And he bullies children at school into handing over money and playing cards.
But will pretend to either be a complete angel or the victim. So unless he knows you know without a doubt what he's been upto, he doesn't give up the pretence.

LauraHashley Tue 16-Jun-15 16:12:15

I wouldn't want to put my own children through this. I can't see how they benefit in any way whatsoever from a step-sibling who's aggressive, manipulative, steals from them, a liar and violent. What's it teaching them?

Are you sure that you are prepared to be this boy's saviour for the next ten years.*Even at the expense of your own children's happiness and well being?*

You know it's not a sin to put your sanity and your own children's security and mental welfare first, right? You don't have to be a saint and you don't have to live with this.

Melonfool Tue 16-Jun-15 18:04:53

dp thought he was being clever teaching dss when he was young to always frame requests in a way that the other person benefitted more than him.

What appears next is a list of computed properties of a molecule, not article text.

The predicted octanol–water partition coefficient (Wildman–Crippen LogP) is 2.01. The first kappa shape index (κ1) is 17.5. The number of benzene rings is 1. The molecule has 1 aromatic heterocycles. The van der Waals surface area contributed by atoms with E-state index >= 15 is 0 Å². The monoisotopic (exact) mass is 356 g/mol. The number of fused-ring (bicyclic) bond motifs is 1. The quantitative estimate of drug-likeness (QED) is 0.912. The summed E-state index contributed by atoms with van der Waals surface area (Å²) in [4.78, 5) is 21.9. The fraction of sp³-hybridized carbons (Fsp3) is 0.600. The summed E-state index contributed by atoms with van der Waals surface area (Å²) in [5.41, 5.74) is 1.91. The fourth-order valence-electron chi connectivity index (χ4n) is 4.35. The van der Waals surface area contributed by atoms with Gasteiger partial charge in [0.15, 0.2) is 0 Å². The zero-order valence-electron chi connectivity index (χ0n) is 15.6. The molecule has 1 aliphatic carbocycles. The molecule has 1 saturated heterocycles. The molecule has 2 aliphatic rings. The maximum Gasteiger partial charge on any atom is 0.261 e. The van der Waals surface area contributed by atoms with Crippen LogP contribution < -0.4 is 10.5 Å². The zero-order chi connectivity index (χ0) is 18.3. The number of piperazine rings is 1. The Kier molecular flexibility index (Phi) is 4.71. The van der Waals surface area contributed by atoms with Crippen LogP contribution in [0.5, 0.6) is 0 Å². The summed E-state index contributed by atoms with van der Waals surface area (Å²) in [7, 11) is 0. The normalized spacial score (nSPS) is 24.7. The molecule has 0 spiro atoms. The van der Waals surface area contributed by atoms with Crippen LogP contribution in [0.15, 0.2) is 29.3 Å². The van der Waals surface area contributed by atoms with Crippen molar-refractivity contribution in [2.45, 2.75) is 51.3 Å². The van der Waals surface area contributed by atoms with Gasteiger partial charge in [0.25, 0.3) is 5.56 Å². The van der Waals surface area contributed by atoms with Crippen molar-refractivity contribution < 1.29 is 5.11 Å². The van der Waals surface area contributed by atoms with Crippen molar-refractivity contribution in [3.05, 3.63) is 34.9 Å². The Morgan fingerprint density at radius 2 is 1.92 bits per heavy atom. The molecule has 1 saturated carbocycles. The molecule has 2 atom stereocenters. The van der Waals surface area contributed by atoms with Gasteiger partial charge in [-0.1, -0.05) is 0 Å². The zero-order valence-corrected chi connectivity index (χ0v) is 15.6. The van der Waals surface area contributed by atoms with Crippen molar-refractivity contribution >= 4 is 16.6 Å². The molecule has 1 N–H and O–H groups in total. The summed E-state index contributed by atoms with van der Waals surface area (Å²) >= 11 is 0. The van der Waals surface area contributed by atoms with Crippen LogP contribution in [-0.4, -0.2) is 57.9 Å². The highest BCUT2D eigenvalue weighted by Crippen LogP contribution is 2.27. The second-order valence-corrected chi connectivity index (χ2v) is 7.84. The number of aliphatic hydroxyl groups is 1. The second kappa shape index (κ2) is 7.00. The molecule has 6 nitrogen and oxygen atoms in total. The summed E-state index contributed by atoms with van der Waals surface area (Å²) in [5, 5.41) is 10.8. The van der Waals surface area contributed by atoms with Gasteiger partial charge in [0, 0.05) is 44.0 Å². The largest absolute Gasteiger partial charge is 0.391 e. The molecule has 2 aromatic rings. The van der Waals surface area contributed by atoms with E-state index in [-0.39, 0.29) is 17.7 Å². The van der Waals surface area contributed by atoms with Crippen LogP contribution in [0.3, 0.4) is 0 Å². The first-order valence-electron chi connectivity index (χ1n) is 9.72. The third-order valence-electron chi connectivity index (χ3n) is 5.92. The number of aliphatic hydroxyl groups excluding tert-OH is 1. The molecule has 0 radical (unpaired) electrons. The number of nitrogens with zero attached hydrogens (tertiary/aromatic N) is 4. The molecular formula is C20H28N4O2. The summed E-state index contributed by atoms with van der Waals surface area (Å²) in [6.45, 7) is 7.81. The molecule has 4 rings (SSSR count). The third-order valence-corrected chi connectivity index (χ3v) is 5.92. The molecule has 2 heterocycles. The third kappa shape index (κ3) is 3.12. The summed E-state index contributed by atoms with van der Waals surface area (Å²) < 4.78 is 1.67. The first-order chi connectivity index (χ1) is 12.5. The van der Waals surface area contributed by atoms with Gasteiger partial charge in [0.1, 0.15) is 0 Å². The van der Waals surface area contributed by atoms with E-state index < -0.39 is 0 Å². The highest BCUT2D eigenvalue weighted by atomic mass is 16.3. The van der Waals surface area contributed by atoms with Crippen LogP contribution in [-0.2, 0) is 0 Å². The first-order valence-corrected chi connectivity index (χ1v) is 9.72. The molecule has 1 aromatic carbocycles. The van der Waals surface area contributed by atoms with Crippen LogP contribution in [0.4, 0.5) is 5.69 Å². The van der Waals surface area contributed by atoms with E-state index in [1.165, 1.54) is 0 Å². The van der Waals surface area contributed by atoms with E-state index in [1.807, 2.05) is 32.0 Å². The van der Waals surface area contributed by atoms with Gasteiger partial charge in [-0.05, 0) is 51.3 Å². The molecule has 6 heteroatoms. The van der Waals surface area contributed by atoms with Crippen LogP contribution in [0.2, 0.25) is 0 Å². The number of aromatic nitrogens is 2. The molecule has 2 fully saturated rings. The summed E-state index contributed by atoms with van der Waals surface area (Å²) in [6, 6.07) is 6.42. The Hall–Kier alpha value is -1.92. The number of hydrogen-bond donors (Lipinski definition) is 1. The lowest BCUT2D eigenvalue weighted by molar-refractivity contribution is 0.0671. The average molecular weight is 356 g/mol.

I think it's backfired, I think dss sounds manipulative and smug and it makes me even less likely to agree to whatever it is. He's not old enough to be able to do it in a sophisticated manner.

My point really was - I wonder where he picked up some of this behaviour?

Mommyusedtobecool Tue 16-Jun-15 19:16:34

Melonfool I agree! I really dislike when kids are smug and manipulative.
And I think alot of his manipulation was learnt when he figure out adults reactions - he's very observant. And some habits are alot I've dp! The compulsive lying the self entitlement and using others. - Which is why I get angry with his dad when I have a problem with him!
It's a case of 'the apple never falls far from the tree!'